Labour's strength-in-depth provided a sharp contrast with Mr Howard's one-man show. But it also revealed Mr Blair's weakness after a second term in which his reputation has been tarnished by Iraq. I asked the Prime Minister what he would say to a voter who liked Labour's domestic policies but simply couldn't vote for it while he was leader because he had taken the country to war on a false prospectus.

His sombre reply was: "I don't disrespect people who disagree with me over the Iraq war. Now I think the priority is to help the country continue the progress that it's making, become a democracy as its people want. I hope people also look at our foreign policy in the round - it's not just about the Iraq, Afghanistan or Kosovo conflicts. It's also about aid to Africa, climate change, playing our full part in the challenges the world faces."

The following day, Charles Kennedy also had a message for progressive voters agonising over whether to back Labour. At his launch, he assured them that a vote for the Liberal Democrats would not be wasted, since his party needs as high a share of the total vote as possible, as well as more MPs, to strengthen the case for electoral reform. It was a tacit admission that the Liberal Democrats are unlikely to make a major breakthrough in seats.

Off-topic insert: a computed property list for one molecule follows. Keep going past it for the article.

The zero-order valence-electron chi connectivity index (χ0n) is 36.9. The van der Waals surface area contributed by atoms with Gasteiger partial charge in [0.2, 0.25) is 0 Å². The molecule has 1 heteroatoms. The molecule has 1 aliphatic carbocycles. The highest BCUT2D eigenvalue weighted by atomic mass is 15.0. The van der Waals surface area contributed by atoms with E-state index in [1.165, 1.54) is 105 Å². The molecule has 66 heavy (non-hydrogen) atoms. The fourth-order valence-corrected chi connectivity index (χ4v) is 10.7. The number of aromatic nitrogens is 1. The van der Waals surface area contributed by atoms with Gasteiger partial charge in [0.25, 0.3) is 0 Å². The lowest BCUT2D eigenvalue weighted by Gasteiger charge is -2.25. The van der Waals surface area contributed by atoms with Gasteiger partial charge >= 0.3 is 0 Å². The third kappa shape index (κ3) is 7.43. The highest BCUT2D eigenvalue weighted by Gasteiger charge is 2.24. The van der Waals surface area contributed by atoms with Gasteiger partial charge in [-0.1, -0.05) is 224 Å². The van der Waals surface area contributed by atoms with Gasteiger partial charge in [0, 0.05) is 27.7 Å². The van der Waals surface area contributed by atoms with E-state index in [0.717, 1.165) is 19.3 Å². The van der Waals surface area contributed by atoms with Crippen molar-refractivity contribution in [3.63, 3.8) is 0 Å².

But Mr Kennedy has a point, and I suspect the unfair first-past-the-post system will become an issue after 5 May, especially if Labour wins another thumping majority with less than 40 per cent of the total votes.

The Liberal Democrats' manifesto launch was overshadowed by a faltering performance by Mr Kennedy who, exhausted after the birth of his son, struggled to explain the bare essentials of his local income tax policy.

His shambolic press conference was rich in irony. The Liberal Democrats' programme is more coherent and properly costed than they have managed at previous elections. But its launch was an unfortunate throwback to the party's bad old days. Mr Kennedy had a crop of disastrous newspaper headlines yesterday. My hunch is that the verdict in the real world will be kinder.

A bigger problem for Mr Kennedy is that his party is often left on the sidelines of the battle between Labour and the Tories. Perhaps it lost its opportunity to live up to its "real alternative" billing when Mr Howard arrived as Tory leader.

After week one, it seems that the threat posed by Mr Howard is driving disaffected Labour supporters, however reluctantly, into backing Mr Blair. Like the voting system, the opinion polls are loaded in Labour's favour. In a see-saw effect, when the Conservatives narrow Labour's lead, it scares the Labour disaffected back into the fold. If true, only one party can come out on top when the see-saw stops on 5 May.

a.grice@independent.co.uk